In addition, some entities are required every ninety days under the CAP to submit a list to HHS of each and every access request received by the entity during that timeframe. The list must include the date request received, date request completed, format requested, format provided, number of pages, and cost. If the entity denies any request for access, the entity must submit all documentation supporting the reasons for the denial.

The reporting and status requirements under the CAPs highlight the significant administrative and operational burdens associated with non-compliance under the right of access. Oftentimes, these operational burdens far outweigh the monetary payments that come with the settlements.

4. Business Associates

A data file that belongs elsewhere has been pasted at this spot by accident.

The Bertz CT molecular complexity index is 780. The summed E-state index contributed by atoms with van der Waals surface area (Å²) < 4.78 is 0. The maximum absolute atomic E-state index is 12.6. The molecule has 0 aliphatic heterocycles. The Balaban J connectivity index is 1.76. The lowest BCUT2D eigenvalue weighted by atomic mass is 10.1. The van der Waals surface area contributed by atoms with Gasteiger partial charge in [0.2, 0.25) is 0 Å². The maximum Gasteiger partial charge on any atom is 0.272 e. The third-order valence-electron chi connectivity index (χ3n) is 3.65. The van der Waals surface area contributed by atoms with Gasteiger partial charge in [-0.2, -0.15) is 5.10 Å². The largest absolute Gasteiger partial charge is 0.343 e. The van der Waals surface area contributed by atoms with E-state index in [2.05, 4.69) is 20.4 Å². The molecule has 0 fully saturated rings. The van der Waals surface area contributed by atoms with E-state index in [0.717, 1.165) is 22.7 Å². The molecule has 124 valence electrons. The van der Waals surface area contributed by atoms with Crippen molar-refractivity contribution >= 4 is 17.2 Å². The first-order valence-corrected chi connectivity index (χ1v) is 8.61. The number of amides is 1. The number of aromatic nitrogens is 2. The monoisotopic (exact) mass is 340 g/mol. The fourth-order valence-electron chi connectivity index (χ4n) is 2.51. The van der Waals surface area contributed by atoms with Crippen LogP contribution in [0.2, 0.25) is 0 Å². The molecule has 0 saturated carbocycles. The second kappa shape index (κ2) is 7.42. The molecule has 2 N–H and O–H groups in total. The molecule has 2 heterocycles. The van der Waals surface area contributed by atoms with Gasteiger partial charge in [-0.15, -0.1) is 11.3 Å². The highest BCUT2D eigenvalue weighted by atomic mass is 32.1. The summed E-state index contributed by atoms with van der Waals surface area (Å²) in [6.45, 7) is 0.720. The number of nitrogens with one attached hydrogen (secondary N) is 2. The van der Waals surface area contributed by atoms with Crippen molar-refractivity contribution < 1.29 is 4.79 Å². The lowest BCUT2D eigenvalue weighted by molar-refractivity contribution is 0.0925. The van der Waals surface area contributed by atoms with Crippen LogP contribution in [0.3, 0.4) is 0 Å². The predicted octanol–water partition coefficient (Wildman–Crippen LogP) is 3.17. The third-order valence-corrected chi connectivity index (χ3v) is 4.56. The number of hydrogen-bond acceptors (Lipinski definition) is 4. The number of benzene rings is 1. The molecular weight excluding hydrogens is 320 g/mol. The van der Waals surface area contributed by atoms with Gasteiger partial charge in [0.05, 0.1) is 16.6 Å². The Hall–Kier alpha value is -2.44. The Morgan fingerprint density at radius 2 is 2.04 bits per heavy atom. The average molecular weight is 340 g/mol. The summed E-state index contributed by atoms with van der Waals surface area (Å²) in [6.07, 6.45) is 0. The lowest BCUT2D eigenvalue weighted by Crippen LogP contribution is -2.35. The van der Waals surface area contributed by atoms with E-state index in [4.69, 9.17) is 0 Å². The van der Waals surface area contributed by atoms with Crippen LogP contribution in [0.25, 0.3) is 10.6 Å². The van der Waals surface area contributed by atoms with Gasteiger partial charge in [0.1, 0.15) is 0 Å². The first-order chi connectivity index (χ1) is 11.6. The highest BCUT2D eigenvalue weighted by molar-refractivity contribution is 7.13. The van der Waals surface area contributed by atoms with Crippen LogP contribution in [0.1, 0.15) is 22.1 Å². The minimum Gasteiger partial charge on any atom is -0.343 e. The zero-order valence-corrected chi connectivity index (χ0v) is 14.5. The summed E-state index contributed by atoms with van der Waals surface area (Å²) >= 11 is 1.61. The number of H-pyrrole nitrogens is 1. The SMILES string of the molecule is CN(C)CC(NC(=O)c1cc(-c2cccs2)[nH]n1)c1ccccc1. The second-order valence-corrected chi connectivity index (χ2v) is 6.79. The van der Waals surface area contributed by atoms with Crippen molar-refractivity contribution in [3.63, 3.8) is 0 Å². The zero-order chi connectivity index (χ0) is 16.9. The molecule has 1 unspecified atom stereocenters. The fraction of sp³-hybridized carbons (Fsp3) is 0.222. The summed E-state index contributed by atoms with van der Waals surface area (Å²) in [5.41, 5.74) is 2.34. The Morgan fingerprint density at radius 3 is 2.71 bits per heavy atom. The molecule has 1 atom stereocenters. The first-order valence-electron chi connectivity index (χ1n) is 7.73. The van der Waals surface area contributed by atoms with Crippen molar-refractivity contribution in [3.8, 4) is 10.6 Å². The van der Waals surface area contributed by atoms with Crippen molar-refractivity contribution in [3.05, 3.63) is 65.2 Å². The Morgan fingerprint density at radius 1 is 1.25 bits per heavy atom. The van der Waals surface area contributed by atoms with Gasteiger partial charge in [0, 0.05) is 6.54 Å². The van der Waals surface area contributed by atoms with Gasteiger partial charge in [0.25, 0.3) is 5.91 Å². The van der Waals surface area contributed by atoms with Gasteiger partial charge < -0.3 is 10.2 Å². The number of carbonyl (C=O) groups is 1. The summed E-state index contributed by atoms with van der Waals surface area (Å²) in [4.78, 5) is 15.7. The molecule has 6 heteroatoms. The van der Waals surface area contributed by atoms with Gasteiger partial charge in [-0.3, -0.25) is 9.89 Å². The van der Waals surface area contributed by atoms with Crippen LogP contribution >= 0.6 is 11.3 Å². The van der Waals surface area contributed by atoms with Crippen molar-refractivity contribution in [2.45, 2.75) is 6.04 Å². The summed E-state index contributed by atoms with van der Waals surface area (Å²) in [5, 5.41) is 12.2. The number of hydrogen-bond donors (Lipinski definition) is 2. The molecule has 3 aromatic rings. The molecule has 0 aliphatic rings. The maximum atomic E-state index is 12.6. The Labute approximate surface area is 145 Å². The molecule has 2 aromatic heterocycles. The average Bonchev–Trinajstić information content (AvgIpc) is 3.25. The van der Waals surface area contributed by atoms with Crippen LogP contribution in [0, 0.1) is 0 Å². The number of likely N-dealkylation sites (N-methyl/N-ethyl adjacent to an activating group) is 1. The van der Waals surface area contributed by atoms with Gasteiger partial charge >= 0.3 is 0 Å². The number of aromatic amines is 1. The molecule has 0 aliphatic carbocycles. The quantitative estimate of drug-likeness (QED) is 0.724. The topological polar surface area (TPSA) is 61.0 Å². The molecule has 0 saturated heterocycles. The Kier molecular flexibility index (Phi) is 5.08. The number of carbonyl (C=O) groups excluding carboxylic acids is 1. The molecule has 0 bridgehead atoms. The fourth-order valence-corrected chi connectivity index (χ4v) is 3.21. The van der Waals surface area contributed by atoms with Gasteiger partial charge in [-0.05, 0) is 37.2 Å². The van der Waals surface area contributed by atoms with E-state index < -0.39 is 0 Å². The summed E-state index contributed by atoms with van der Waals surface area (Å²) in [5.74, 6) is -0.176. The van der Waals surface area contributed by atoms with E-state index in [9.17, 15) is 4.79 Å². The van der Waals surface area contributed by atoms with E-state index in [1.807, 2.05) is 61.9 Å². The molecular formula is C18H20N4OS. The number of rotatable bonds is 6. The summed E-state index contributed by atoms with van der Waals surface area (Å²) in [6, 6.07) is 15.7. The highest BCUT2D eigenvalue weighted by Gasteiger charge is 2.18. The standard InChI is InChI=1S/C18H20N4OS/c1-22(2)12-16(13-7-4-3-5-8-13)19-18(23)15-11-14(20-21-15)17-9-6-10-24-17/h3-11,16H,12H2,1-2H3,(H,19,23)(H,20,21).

For providers that employ business associates, the corrective action plans address necessary training, oversight, and monitoring of those business associates. OCR makes clear that providers cannot delegate their responsibility for ensuring a patient’s right of access. Regular and documented oversight of business associates is critical to ensuring compliance with a covered entity’s obligations under HIPAA.

If you have any questions or would like to discuss your entity’s privacy or security compliance, please contact Young Moore’s Health Care Privacy and Security Compliance Team.

The press releases and corrective action plans for each settlement can be found on OCR’s News Releases & Bulletins page.

About the Author

Brittany D. Levine

An attorney at Young Moore, Brittany focuses her practice on health care compliance and complex civil litigation. She counsels clients in matters involving healthcare privacy, breach notification and reporting requirements, and Health Insurance Portability and Accountability Act (HIPAA) compliance. She also advises and defends providers and professionals of long term care facilities. Read More

Contact Brittany